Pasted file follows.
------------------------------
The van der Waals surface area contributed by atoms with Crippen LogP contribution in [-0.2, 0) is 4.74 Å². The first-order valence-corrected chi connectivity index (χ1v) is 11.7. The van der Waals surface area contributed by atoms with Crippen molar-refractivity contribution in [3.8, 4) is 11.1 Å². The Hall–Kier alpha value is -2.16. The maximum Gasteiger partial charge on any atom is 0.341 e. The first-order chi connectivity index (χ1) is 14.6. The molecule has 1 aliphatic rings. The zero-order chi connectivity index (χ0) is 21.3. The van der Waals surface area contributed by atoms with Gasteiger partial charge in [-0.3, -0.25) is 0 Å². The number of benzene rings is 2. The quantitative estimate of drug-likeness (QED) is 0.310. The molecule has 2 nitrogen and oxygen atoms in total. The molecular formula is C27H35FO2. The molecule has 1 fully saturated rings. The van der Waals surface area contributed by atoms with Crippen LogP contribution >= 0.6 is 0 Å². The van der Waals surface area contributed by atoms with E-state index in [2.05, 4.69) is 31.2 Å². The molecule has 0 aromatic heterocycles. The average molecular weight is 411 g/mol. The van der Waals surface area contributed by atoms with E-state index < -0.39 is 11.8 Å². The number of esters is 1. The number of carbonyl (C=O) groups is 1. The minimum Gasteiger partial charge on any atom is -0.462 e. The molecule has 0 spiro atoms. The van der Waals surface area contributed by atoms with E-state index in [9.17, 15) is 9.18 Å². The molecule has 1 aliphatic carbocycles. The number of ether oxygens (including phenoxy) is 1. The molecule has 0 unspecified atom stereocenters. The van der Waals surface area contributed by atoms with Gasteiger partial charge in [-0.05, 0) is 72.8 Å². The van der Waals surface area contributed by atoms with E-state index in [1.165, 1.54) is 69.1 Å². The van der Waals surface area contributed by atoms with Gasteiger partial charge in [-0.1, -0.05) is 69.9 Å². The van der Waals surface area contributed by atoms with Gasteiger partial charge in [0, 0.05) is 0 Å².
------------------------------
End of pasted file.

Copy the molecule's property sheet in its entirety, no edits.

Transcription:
The van der Waals surface area contributed by atoms with Crippen LogP contribution in [-0.2, 0) is 4.74 Å². The first-order valence-corrected chi connectivity index (χ1v) is 11.7. The van der Waals surface area contributed by atoms with Crippen molar-refractivity contribution in [3.8, 4) is 11.1 Å². The Hall–Kier alpha value is -2.16. The maximum Gasteiger partial charge on any atom is 0.341 e. The first-order chi connectivity index (χ1) is 14.6. The molecule has 1 aliphatic rings. The zero-order chi connectivity index (χ0) is 21.3. The van der Waals surface area contributed by atoms with Gasteiger partial charge in [-0.3, -0.25) is 0 Å². The number of benzene rings is 2. The quantitative estimate of drug-likeness (QED) is 0.310. The molecule has 2 nitrogen and oxygen atoms in total. The molecular formula is C27H35FO2. The molecule has 1 fully saturated rings. The van der Waals surface area contributed by atoms with Crippen LogP contribution >= 0.6 is 0 Å². The van der Waals surface area contributed by atoms with E-state index in [2.05, 4.69) is 31.2 Å². The molecule has 0 aromatic heterocycles. The average molecular weight is 411 g/mol. The van der Waals surface area contributed by atoms with E-state index < -0.39 is 11.8 Å². The number of esters is 1. The number of carbonyl (C=O) groups is 1. The minimum Gasteiger partial charge on any atom is -0.462 e. The molecule has 0 spiro atoms. The van der Waals surface area contributed by atoms with E-state index in [9.17, 15) is 9.18 Å². The molecule has 1 aliphatic carbocycles. The number of ether oxygens (including phenoxy) is 1. The molecule has 0 unspecified atom stereocenters. The van der Waals surface area contributed by atoms with Gasteiger partial charge in [-0.05, 0) is 72.8 Å². The van der Waals surface area contributed by atoms with E-state index in [1.165, 1.54) is 69.1 Å². The van der Waals surface area contributed by atoms with Gasteiger partial charge in [-0.1, -0.05) is 69.9 Å². The van der Waals surface area contributed by atoms with Gasteiger partial charge in [0, 0.05) is 0 Å².